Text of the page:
Online Influencers: A Caveat

by | Jan 9, 2015 | Aviation, Marketing with Empathy | 0 comments

So, you’ve started marketing using online influencers? Congrats! 

Hopefully you’re using online influencers for the right reasons—because you realise online marketing is all about leveraging the power of others; because you realise “real people” are more powerful at crafting stories, trust and relevancy for your brand than any creative campaign; because you realise the winning recipe in this era of fragmented media is not “just throw more money at it”—instead of the wrong ones—because you’re desperate to get instant results; because everyone else is doing it; because your agency told you so.

We’ve crafted a short marketing guide for airlines in Indonesia on how to use online influencers.  It’s useful for anyone in marketing who’s interested in engaging influencers, even if you’re not in Indonesia and not in aviation.  The presentation’s at the bottom of this post.  Feel free to skip to it, but if you have an extra minute, go through the next paragraph for an important caveat.

A caveat on using online influencers

A friend of mine has 35K followers on Instagram.  If you’re active in the Instagram scene in Indonesia, you probably not only know of him, you’ve probably met him in person.  He’s one of those rare individuals who has the innate ability to connect with anyone.  He doesn’t have the biggest number of followers online, but one look at his engagement scores, you know that he’s a bonafide influencer.

Brands have noticed this too.  My friend is currently travelling on an all-expense paid trip to a different continent, courtesy of an international airline.  Other brands have engaged him in the past, from apparel to sports drinks.  My friend’s quite happy to work with brands as long as they follow the usual etiquette in engaging influencers.  But were the brands happy working with him?

“Yeah, he’s alright,” says one Head of Digital Marketing. “The pictures he took didn’t look that different from other Instagrammers.”

I was offended when I heard that.  This was my friend he was talking about.  My friend is a guy who’s passionate about what he does, who manages to build a significant Instagram presence while keeping his soul-grinding day job, dealing with Jakarta’s infamous traffic, and maintaining a work-life balance with his wife and child.  He’s a guy who sticks to what he believes. He believes that the spirit of Instagram is community, and he has turned down serious money when asked to support a brand that would go against that spirit.  If he was born in a country without Instagram, it’d be like if Musashi was born in a country without swords.  How could anyone be so dismissive of him? 

Hopes and expectations

I remember sharing a panel with a COO who said that the problem with social media is expectations.  I couldn’t agree more.  Only 15% of marketers said they can show the impact of social media on their businesses using quantitative approaches, and only 40% of marketers can demonstrate any impact qualitatively. (source: The Wall Street Journal)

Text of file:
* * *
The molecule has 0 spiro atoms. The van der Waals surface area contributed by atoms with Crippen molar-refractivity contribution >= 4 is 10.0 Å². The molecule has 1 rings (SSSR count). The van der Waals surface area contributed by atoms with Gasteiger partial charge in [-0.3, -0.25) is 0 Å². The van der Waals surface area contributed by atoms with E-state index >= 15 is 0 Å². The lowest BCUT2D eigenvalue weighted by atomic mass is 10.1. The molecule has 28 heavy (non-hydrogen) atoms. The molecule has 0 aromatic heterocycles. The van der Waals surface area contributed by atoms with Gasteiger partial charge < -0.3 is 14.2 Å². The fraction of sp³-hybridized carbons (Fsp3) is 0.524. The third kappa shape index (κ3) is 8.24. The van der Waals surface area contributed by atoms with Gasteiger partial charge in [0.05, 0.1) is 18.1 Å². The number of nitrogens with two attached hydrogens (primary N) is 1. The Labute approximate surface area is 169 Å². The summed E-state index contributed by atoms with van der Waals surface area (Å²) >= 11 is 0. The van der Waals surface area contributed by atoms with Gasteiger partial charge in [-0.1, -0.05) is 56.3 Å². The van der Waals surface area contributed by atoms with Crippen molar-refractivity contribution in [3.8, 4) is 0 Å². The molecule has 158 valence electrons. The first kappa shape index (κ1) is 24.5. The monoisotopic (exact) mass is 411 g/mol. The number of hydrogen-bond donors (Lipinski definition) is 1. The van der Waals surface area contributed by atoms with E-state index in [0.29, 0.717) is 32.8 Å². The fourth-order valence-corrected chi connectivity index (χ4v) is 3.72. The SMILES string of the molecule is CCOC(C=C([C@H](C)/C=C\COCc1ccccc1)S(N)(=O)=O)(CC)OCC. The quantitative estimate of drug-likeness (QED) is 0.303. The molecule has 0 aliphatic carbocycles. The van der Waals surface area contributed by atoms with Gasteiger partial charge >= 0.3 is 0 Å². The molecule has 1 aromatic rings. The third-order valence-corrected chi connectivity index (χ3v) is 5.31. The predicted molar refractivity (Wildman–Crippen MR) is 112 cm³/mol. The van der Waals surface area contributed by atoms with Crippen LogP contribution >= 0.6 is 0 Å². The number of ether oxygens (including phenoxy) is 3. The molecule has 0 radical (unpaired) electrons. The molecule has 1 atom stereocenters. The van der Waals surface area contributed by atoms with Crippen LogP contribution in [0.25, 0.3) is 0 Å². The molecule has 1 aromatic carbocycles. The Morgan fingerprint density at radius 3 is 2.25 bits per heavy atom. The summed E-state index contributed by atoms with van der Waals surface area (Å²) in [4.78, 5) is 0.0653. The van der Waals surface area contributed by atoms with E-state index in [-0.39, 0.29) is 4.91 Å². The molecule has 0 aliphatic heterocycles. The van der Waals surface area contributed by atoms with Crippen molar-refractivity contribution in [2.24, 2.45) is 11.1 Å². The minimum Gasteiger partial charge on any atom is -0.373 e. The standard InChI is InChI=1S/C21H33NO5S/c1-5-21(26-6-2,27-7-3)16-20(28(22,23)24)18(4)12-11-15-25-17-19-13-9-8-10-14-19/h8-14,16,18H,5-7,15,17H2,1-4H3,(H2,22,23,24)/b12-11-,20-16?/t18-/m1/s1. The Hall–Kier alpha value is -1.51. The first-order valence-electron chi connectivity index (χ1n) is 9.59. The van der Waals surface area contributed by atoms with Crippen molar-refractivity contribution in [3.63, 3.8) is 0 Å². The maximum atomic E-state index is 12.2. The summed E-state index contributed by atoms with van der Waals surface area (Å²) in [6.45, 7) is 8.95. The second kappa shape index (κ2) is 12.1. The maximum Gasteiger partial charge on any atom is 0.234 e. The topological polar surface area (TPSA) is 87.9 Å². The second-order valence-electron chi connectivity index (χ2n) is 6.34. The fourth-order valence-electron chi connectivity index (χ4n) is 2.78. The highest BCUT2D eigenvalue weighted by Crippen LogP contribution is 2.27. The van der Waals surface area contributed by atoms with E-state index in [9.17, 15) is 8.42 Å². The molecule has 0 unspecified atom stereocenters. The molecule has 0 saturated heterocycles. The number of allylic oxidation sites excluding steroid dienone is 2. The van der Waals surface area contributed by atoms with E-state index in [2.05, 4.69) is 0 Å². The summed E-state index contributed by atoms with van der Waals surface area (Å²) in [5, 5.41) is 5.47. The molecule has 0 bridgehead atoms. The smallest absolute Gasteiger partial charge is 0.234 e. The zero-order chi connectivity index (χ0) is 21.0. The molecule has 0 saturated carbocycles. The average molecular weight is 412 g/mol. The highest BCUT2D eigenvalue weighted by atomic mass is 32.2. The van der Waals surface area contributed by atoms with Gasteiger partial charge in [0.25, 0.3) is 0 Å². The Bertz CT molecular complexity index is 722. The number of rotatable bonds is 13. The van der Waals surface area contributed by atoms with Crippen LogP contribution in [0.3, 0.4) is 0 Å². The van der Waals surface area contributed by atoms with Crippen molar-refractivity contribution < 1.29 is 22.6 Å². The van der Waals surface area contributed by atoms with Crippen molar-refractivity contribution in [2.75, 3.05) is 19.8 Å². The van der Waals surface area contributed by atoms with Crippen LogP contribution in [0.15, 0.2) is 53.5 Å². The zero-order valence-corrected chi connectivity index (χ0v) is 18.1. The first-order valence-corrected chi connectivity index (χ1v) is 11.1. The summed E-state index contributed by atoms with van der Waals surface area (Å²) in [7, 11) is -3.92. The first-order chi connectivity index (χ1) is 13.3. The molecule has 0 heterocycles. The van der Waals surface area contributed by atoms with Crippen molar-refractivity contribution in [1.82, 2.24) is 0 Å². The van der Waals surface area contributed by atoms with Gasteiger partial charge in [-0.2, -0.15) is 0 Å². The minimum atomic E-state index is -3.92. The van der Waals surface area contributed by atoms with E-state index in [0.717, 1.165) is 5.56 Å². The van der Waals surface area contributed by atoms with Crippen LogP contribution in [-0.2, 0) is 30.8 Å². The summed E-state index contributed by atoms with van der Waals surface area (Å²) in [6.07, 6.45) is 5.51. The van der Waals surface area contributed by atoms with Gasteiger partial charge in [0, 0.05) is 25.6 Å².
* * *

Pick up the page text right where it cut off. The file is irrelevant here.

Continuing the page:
That’s a scary thought, isn’t it?  That means 6 out of 10 marketers have no idea whether or not their social media activities are complete waste of time and money.  I hope they’re not the ones working for your brand.

6 out of 10 marketers are clueless when it comes to showing the impact of their social media activities (tweet this)

This ambivalence is the root cause of many online marketing #fail. This is the reason you’re still not 100% about getting on board with “this whole social media/online influencer/internet thing”. This is the reason why the previously mentioned Head of Digital was so dismissive of my friend (he doesn’t really know what he’s doing, he hopes the influencer would do his job for him, and he gets dejected when that didn’t happen).  This is hopefully NOT the reason you’re spending more on digital this year (digital ad spend increased by 75% in Indonesia in 2014, highest in the region but is it spent wisely?).

not a valid online strategy

Getting your measurements right is the first step.  Achieving success in online marketing will take some experimenting.  Any proper experiment starts with getting the metrics right.  Without the right metrics your strategy would be devolve to “lets see what everybody else is doing, and do that, only slightly less worse.”


If you have your metrics in place, then another congratulations is in order. Since only 4 out of 10 marketers can show how social media can impact their business, that means you’ve beaten the odds! (or you’re one of our clients, which is a delightfully acceptable cheat)

If you have the right measurements set up, that means the following presentation is truly useful.

*at the moment of writing, this presentation is featured by Slideshare on its frontpage. If you have a friend who works in an airline, forward them this presentation before their competition finds it.*

image courtesy: Tobias Zierof

Ghani Kunto

Ghani Kunto

Director at empathic.MARKETING
Author & speaker on consumer behaviour and empathic marketing. Experienced in mobile and financial industry. Specialised in Southeast Asian culture, youth marketing and fandoms.
Ghani Kunto

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